The publication of the complete unearthed documents is of significance. Previously, when Punishment and Virtue and Yin Yang and the Five Elements were not yet published in their entirety, it was impossible to explore their relationship from the traces of fragmented and incomplete chapters.

Now seeing the full picture of the silk manuscripts, the complex and systematic connections among these lost texts can be revealed. To be specific, part of Punishment and Virtue Copy A was revised according to Copy C. Yin Yang and the Five Elements Copy B is the integration of Yin Yang and the Five Elements Copy A and Punishment and Virtue Copy A and C. Punishment and Virtue Copy B was transcribed according to the content of Yin Yang and the Five Elements Copy B in the framework of Punishment and Virtue Copy A.

Based on the same set of mathematical theories, these lost books of numerology were transcribed one after another in the late Qin and early Han dynasties. They are sample manuscripts in revision and adaptation, and contain constantly developing and changing specialized technical knowledge. Through them, we can revisit the ancient people’s dynamic process of compiling such technical documents, recover their transcription methods, and observe their way of thinking.

At the same time, complete publication is important for the recovery of damaged manuscripts, because the more complete the publication it is, the more likely the damaged parts can be filled in based on the systematic rules of mathematical theory. There are many numerology images in Punishment and Virtue and Yin Yang and the Five Elements. Though some of them are seriously damaged, they can still be remade according to numerology rules.

Through the rich graphic information provided by the silk manuscripts, it can be further concluded that the same numerology can have three forms of expression: image, graph and text. In the process of text transcription, ancient people would choose different forms of expression, according to different uses. This is a new understanding of ancient mathematical document transcription.


Reference for previous discoveries
The unique value of the numerology texts unearthed from Mawangdui could also be attributed to the tombs’ having been discovered intact and then excavated using modern archaeological methods. Scientific archaeological excavations have enabled important information to be preserved. This authentic archaeological evidence could corroborate the silk manuscripts, which greatly improved the academic value of these lost texts.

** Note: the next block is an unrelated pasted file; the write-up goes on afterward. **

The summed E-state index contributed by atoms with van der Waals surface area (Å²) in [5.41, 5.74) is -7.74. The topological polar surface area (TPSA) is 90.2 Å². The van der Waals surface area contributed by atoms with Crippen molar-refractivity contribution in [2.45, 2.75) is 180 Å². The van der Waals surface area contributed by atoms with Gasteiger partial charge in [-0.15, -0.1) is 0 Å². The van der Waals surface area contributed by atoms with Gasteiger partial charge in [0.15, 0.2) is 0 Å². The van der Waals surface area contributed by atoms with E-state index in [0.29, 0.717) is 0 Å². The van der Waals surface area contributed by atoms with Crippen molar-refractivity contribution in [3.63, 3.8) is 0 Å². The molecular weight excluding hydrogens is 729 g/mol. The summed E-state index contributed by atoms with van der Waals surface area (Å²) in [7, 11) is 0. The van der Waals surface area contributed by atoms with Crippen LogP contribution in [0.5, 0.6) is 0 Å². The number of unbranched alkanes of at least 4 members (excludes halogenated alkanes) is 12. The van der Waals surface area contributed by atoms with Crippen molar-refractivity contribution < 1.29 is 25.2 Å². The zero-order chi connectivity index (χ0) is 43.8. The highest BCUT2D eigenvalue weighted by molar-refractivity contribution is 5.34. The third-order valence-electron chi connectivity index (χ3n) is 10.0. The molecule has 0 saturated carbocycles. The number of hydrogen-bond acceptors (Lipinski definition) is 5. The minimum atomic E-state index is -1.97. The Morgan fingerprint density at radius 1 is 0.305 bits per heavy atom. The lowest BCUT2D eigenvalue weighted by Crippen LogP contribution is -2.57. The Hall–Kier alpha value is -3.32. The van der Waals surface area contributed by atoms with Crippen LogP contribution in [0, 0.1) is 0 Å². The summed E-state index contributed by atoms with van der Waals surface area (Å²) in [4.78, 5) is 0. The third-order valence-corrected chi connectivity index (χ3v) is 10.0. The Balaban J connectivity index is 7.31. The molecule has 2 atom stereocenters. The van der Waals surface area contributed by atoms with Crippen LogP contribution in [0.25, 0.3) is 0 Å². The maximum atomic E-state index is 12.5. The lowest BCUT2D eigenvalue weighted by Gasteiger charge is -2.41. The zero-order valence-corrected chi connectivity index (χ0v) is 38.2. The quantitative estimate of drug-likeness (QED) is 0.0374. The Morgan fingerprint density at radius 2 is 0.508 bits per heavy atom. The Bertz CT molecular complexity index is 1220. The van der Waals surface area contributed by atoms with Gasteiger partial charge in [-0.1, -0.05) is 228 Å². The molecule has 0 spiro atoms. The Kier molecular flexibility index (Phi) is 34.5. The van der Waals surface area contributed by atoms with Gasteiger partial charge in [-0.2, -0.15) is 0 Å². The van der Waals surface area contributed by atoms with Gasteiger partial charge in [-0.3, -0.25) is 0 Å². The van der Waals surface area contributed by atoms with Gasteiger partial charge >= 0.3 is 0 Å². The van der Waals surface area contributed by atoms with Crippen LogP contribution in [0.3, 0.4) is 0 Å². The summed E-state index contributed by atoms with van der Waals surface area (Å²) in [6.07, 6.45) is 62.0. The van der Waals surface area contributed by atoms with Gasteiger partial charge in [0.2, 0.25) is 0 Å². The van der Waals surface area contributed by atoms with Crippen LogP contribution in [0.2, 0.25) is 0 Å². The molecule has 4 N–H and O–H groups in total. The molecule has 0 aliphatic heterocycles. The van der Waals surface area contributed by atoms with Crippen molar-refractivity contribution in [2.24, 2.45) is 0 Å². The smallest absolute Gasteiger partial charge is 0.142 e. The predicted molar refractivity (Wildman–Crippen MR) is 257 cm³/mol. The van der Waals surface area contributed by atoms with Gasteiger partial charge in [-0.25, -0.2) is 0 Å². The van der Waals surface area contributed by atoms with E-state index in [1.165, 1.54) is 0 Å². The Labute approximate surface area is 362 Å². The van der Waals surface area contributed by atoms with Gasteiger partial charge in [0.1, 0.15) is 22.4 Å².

From Mawangdui Tomb 2, three seals marked “Li Cang,” “Marquis of Dai” and “Prime Minister of Changsha” were discovered. From Tomb 3, a seal marked “Li Xi” was found. Through these pieces of evidence, we can determine the identity of the tomb owners and their living areas. Bamboo and wooden strips from Tomb 3 helped calculate when the tomb was buried, the 12th year of Emperor Wen (r. 179–157 BCE).

Yin Yang and the Five Elements Copy A records the chronology of Qin Shi Huang (r. 221–210 BCE). Punishment and Virtue Copy A holds the chronology of Emperor Gaozu (r. 206–195 BCE), while Yin Yang and the Five Elements Copy B contains that of Empress Lü (r. 187–180 BCE). Using this information, we can not only build a timeline of the transcription of these manuscripts but also determine the time when they were used.

With clear dates, locations and figures, the historical background of these lost texts is not difficult to reimagine. For example, the chronology of Qin Shi Huang in Yin Yang and the Five Elements Copy A was specially notated by the users of the manuscript under the relevant words, so as to check whether these divinations were consistent with the actual situation of the unification war of Qin. The chronology of Punishment and Virtue Copy A is related to the battle of the Han military against the prime minister of Dai, at that time Chen Xi. From this clue, we can know that part of the content of Punishment and Virtue Copy A is based on this particular fight. If it weren’t for archaeological excavations, revealing the history behind these texts would not have been easy.

The lost texts on numerology can also be used as a criterion to distinguish false unearthed documents. As we know, the collection of Tibetan-Chinese slips stored in Peking University is likely to come from high-level tombs, in terms of form, structure and content. Unfortunately, these bamboo slips are not from scientific archaeological excavations, so some scholars have always doubted their authenticity. In Yin Yang and the Five Elements Copy A, there is a chapter from the long-lost Geomancy, which is very similar to the Tibetan-Chinese slips stored in Peking University, proving the authenticity of the later.


Cheng Shaoxuan is an associate research fellow at Fudan University.

edited by CHEN MIRONG